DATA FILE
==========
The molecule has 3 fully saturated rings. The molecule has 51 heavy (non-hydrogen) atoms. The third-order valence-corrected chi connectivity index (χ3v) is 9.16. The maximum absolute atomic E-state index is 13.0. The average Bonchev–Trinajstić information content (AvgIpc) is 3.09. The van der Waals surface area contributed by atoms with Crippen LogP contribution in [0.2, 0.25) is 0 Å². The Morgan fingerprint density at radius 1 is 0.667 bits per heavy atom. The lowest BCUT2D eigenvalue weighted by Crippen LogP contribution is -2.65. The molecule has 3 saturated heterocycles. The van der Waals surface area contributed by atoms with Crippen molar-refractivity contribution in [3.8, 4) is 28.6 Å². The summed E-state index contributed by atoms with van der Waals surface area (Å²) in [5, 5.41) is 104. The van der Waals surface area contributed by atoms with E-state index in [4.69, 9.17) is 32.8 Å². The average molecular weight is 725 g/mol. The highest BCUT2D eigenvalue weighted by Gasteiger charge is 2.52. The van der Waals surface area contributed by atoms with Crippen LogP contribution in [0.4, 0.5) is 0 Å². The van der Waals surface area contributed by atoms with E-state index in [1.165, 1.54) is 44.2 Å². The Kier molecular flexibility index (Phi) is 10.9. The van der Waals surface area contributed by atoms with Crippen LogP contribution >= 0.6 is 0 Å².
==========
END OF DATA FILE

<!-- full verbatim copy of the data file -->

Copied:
The molecule has 3 fully saturated rings. The molecule has 51 heavy (non-hydrogen) atoms. The third-order valence-corrected chi connectivity index (χ3v) is 9.16. The maximum absolute atomic E-state index is 13.0. The average Bonchev–Trinajstić information content (AvgIpc) is 3.09. The van der Waals surface area contributed by atoms with Crippen LogP contribution in [0.2, 0.25) is 0 Å². The Morgan fingerprint density at radius 1 is 0.667 bits per heavy atom. The lowest BCUT2D eigenvalue weighted by Crippen LogP contribution is -2.65. The molecule has 3 saturated heterocycles. The van der Waals surface area contributed by atoms with Crippen molar-refractivity contribution in [3.8, 4) is 28.6 Å². The summed E-state index contributed by atoms with van der Waals surface area (Å²) in [5, 5.41) is 104. The van der Waals surface area contributed by atoms with E-state index in [4.69, 9.17) is 32.8 Å². The average molecular weight is 725 g/mol. The highest BCUT2D eigenvalue weighted by Gasteiger charge is 2.52. The van der Waals surface area contributed by atoms with Crippen LogP contribution in [0.4, 0.5) is 0 Å². The van der Waals surface area contributed by atoms with E-state index in [1.165, 1.54) is 44.2 Å². The Kier molecular flexibility index (Phi) is 10.9. The van der Waals surface area contributed by atoms with Crippen LogP contribution >= 0.6 is 0 Å².